We’d notched up a five-niller against lowly BK Odense in the European Cup and an 8-1 aggregate win against Brentford in the Milk Cup, but against league opposition we had had a few one-nillers and had managed to score three goals only once, against West Ham the week before.
Luton Town were managed by David Pleat and had a hot-shot new striker up front wearing number nine that went by the name of Paul Walsh.
He was on fire and had helped Luton tally up 19 goals already that season. “Don’t you worry” said Danny The Taxi… “Our number nine is the best number nine in the world.”
I once again looked down the team sheet. Number 9…Ian Rush.
The game kicked off and like a kid on his first roller coaster ride, I was hooked. As Danny the taxi had predicted, we had the best number 9 in the world.
Within an hour and a half Rush scored one, Rush scored two, Rush scored three, Rush scored four and Rush Scored five!. The scorer of the other…Kenny Dalglish (Incidentally, Tony Woodcock also scored five that day for Arsenal).
We walked back to the supporters’ club. Apart from the game itself, this was to turn out to be my favourite part of the day, probably because I got to have a sneaky bitter shandy behind my parents’ back!
I had a drink with a head on it and a Liverpool scarf…I was now officially a man! This was the part of the day I most looked forward to, waiting for the Pink Echo.
The Pink Echo flummoxed me! How did they do that? In the days before the internet, email, digital cameras and mobile telephones, just how did they report on the game (and every other game that day), type it all up, develop photos in a lab, put it all into a press, print it and deliver it around the city before you’d even finished your second half of shandy?
In the following weeks to come, games against Birmingham City (1-0), Stoke City (2-0), Manchester United (1-1) and Tottenham Hotspur (3-1) followed, which saw a switch for me to The Paddock for the Spurs match. I had gone through my first five games without defeat.
All that was to remain was for me to visit Wembley.
It was the Charity Shield match against Everton. I’ll never forget that drive down to London as season 84-85 kicked off. Danny The Taxi put his meter on (just as a matter of interest) and I sat in the back with a couple of friends and watched with fascination as it clocked away the coin. £50, £100, £150, £200…Thank God we didn’t have to pay.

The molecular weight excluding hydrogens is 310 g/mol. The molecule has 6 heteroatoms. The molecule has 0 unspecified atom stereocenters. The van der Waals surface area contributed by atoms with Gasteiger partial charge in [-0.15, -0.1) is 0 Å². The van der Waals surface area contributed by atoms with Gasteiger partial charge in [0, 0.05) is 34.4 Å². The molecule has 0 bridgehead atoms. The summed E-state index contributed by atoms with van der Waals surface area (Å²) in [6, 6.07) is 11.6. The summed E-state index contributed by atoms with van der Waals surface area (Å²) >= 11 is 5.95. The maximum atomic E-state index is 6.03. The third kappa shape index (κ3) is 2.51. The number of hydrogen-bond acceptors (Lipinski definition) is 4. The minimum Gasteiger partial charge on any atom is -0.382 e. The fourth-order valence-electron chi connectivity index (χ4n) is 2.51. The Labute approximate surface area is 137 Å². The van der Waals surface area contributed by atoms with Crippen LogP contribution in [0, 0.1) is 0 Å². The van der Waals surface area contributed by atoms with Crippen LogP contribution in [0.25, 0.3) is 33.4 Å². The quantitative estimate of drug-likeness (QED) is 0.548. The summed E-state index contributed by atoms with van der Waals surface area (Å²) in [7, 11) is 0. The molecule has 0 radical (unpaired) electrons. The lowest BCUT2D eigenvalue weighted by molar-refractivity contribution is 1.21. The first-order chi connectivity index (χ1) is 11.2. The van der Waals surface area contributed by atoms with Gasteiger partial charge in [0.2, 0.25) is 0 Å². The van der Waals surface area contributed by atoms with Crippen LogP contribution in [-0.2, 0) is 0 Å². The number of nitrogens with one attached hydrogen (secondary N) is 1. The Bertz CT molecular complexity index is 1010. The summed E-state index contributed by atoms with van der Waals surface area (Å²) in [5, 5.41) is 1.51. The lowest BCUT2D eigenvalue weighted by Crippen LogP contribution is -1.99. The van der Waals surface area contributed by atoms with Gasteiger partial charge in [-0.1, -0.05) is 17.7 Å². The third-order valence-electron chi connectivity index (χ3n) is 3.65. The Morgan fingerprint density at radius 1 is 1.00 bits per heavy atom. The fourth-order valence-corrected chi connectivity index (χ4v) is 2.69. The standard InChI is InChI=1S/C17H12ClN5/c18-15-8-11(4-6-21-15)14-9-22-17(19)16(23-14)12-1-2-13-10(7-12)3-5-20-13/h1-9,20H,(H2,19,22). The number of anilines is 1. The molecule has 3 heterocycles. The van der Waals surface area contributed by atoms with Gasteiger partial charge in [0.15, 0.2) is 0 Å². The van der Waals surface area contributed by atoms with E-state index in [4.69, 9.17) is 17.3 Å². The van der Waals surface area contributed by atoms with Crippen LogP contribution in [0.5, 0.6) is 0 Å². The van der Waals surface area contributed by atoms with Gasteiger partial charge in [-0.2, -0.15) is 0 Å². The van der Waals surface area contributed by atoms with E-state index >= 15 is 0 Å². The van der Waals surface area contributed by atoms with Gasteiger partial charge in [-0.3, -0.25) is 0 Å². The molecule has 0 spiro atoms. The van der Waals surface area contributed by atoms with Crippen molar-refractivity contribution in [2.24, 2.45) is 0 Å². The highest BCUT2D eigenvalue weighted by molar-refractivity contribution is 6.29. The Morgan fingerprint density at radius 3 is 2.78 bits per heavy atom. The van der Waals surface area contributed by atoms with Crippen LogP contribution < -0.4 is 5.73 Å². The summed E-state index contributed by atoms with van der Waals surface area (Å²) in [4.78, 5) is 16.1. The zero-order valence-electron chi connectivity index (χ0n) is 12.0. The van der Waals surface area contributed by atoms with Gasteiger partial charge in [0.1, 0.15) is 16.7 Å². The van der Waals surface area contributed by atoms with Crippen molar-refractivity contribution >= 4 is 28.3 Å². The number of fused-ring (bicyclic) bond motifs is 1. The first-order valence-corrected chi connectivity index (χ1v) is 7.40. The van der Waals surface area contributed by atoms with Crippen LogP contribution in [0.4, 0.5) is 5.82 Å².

We parked somewhere near Royal Oak tube station and caught the train to Wembley. Despite it being a scolding hot day, I had my scarf tight around my neck, my hat, flag and by now a dozen badges! So THIS was Wembley Way. I’d made it to our second home.
I still don’t know who my father supported that day, as he’d never admit either way…but needless to say we lost to a single Bruce Grobbelaar own goal.
My first-ever taste of defeat was to our bitter rivals. Everton now had something shiny…but it was far too late to sway me…I wanted to support Liverpool and the blood in my young veins ran Red!!
That following season (84-85) saw my introduction to European football. I watched us beat teams with funny names.
First up was Benfica, a 3-1 win in the European Cup second round, first leg. I then saw us demolish Panathinaikos 4-0 in The European Cup semi-final first leg.
I also saw my first seven–niller that season against York City in the Cup. But it would not be until the following season (85-86), under our brand new player-manager Kenny Dalglish, that I would see us take revenge over the Blues.
Revenge that season came in two parts, firstly in the form of the 3-2 thriller at Goodison Park (my first league away game) and secondly in the season finale at Wembley. My first ever FA Cup final.
Once again I traveled down in a free taxi, this time taking in some pre-match hospitality at Fulham’s Craven Cottage. It was another sunny day as we reached The Twin Towers and took our place behind the goal (THAT goal).
The game kicked off and it was an even affair. The best two teams in the country went toe to toe, end to end in what would become a classic battle.
It was a game that saw the best save I have ever witnessed (Brucie’s Kanagroo leap to divert Hansen’s back header). And some of the finest pin point passes I have ever seen or will see.
Peter Reid had picked out Everton’s one-season wonder Gary Lineker with a most immaculate ball and the crisp salesman had put the Blues in front at half time. I turned to Danny the Taxi in near tears…
“Everton aren’t going to beat us at Wembley again…surely?”
“Don’t be daft lad,” he said…
“We’ve got the best number nine in the world!”
The rest, as they say, is history!
Scot Williams is on Twitter @scotwilliams
Follow news of his forthcoming Film HARD BOILED SWEETS @HrdBoiledSweets
Follow news of his stage Musical A BARD DAYS NIGHT @ABardDaysNight